BBP: You mentioned some of the old blues guys that you’ve been listening to lately. Which one of them has really influenced you the most?
Randolph: Stevie Ray Vaughn is the number one guy. That’s probably the most influential guy to me. It’s probably not a week that don’t go by when I don’t listen to Stevie Ray Vaughan, just Stevie Ray Vaughan. You got him sitting down and like guys like Eric Clapton and Buddy Guy, Albert King, you know, I listen to that stuff. It’s sort of cool.
BBP: This is for the musicians out there. I was watching you play and it’s almost like somebody playing an electric..I was watching the electric guitarist to see if he was doing it, but it was you. How do you get that kind of sound from the steel pedal?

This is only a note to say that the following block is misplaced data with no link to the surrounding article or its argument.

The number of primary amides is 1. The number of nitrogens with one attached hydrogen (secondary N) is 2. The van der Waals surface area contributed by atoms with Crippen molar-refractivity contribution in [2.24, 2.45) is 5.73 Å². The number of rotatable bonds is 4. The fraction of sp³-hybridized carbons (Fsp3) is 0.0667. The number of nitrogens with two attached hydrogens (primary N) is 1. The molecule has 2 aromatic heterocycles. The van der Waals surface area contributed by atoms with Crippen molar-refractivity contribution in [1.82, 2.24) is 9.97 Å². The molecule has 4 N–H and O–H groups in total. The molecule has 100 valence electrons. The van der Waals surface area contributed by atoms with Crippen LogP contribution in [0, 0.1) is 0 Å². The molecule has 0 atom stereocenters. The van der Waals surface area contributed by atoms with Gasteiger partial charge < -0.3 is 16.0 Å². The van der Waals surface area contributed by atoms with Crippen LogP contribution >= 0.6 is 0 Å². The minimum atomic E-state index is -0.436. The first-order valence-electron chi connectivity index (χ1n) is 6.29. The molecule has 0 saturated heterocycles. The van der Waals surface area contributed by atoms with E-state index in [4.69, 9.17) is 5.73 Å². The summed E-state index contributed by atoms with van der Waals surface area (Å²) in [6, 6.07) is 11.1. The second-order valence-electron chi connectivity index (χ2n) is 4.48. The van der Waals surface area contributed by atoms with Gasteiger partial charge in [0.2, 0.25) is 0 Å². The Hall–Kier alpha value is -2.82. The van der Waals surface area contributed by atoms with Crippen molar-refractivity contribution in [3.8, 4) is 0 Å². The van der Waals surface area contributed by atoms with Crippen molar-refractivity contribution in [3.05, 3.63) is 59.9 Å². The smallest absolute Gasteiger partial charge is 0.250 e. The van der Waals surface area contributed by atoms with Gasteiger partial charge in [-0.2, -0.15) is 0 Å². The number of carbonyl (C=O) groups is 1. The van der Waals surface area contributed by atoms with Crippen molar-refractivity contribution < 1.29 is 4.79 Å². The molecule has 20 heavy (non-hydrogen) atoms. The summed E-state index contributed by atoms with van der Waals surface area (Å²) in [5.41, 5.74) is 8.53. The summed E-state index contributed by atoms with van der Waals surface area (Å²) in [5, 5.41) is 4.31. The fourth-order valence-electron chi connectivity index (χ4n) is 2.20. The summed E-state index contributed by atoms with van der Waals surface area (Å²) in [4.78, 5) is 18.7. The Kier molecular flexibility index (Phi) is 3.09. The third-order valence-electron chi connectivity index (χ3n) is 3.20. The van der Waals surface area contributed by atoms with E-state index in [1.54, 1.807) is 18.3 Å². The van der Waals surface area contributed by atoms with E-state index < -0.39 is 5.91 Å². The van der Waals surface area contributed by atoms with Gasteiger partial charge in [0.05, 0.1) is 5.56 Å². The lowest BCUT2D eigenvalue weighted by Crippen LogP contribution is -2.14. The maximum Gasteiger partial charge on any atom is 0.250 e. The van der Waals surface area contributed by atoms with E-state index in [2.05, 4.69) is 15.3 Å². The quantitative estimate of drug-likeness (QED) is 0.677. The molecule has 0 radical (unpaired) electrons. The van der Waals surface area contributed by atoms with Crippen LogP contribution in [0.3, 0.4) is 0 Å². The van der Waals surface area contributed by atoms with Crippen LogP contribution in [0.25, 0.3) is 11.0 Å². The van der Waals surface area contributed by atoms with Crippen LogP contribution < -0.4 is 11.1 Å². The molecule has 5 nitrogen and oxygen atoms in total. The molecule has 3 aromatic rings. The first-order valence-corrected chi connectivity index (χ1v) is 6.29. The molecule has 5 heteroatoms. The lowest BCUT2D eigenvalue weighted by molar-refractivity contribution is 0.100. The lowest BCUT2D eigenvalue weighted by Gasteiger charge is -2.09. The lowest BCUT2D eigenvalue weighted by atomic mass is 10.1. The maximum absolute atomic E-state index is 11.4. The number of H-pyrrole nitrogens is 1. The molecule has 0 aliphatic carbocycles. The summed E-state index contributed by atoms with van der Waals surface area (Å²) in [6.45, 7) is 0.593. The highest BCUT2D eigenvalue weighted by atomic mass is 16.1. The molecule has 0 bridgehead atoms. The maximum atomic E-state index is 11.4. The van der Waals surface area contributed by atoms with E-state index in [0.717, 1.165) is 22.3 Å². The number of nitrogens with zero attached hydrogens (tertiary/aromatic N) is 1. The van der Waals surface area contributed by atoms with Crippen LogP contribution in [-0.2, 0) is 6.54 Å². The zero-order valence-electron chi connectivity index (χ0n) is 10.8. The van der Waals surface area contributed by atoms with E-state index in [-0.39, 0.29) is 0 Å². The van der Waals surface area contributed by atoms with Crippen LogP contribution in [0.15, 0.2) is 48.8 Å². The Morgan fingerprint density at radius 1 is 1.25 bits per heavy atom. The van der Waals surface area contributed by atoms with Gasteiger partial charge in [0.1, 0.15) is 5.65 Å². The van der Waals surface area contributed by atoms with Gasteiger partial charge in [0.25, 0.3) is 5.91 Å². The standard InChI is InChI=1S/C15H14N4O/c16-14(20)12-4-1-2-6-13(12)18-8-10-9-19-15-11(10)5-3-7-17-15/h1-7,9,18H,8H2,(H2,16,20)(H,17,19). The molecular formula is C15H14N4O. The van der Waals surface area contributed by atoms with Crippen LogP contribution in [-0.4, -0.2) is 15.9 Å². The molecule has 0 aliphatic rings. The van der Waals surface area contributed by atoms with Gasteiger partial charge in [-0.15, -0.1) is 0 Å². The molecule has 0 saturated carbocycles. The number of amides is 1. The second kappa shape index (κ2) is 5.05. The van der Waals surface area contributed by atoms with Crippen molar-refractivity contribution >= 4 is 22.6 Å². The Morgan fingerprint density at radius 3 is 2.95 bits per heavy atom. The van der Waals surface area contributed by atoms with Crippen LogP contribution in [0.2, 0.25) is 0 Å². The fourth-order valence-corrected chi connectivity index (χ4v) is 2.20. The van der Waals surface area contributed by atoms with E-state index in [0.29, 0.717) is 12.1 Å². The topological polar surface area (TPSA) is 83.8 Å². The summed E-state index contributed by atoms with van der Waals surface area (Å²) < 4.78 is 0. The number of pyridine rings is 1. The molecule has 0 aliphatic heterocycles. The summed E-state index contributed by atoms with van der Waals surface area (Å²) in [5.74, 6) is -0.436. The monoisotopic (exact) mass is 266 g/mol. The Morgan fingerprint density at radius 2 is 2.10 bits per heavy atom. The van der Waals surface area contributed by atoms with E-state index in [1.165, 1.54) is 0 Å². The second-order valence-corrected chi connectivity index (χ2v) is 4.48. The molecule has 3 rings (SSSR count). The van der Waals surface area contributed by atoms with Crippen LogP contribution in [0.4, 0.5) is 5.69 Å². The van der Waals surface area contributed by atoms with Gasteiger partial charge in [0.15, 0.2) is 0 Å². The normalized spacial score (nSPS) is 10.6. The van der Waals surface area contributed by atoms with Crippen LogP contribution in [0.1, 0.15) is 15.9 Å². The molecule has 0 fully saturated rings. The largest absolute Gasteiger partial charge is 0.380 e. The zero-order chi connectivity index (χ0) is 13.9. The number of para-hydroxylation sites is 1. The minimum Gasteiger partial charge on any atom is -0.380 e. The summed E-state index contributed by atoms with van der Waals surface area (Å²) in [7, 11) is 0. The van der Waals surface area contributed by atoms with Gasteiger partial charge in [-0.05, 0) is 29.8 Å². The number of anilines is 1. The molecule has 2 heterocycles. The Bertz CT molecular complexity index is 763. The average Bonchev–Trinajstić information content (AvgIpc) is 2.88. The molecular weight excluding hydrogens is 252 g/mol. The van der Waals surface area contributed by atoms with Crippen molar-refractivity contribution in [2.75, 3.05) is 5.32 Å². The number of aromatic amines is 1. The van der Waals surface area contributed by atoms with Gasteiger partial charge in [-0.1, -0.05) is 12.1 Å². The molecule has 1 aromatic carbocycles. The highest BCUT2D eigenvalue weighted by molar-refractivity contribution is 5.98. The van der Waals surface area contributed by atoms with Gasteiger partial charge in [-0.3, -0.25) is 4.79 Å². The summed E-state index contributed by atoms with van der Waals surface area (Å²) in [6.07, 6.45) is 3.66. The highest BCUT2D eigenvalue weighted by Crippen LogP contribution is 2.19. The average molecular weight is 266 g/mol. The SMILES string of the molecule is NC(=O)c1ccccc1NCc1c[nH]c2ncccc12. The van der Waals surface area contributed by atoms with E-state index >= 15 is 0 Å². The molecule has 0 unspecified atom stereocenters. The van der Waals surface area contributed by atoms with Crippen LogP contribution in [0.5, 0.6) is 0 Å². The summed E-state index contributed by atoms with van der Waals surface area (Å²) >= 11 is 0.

Randolph: I guess it’s sort of being a little wild, man. You know, you gotta be a little crazy. You know my thing was always, I was always trying to implement the sound of all of these great singers like Aretha Franklin and Frank Sinatra, you know, Mahalia Jackson. I’ve been so focused on trying to sound as precise as they are, you know, with the way that they sing, and I’ve always been trying to play those notes, you know, as well as listening to Stevie Ray Vaughn, Duane Allman and the Allman Brothers and stuff like that, you know. So it’s a lot of different, I guess elements that sort of get me going.
BBP: When you say you’re trying to follow the singers, you mean with your voice or your instrument?